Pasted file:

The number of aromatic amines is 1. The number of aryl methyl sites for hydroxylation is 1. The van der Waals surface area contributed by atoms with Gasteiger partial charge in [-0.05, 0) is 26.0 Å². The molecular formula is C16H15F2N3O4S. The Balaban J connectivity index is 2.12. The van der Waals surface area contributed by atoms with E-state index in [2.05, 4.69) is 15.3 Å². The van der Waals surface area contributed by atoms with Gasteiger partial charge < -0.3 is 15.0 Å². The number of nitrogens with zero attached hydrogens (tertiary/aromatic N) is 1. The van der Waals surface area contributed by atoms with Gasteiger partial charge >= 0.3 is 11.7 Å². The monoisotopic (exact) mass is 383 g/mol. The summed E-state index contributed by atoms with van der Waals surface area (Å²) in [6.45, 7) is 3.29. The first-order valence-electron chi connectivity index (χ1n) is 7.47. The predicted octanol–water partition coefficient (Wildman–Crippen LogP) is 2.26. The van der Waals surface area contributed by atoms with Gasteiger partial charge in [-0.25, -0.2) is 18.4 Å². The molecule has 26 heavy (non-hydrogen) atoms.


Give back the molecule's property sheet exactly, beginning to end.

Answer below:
The number of aromatic amines is 1. The number of aryl methyl sites for hydroxylation is 1. The van der Waals surface area contributed by atoms with Gasteiger partial charge in [-0.05, 0) is 26.0 Å². The molecular formula is C16H15F2N3O4S. The Balaban J connectivity index is 2.12. The van der Waals surface area contributed by atoms with E-state index in [2.05, 4.69) is 15.3 Å². The van der Waals surface area contributed by atoms with Gasteiger partial charge < -0.3 is 15.0 Å². The number of nitrogens with zero attached hydrogens (tertiary/aromatic N) is 1. The van der Waals surface area contributed by atoms with Gasteiger partial charge >= 0.3 is 11.7 Å². The monoisotopic (exact) mass is 383 g/mol. The summed E-state index contributed by atoms with van der Waals surface area (Å²) in [6.45, 7) is 3.29. The first-order valence-electron chi connectivity index (χ1n) is 7.47. The predicted octanol–water partition coefficient (Wildman–Crippen LogP) is 2.26. The van der Waals surface area contributed by atoms with Gasteiger partial charge in [-0.25, -0.2) is 18.4 Å². The molecule has 26 heavy (non-hydrogen) atoms.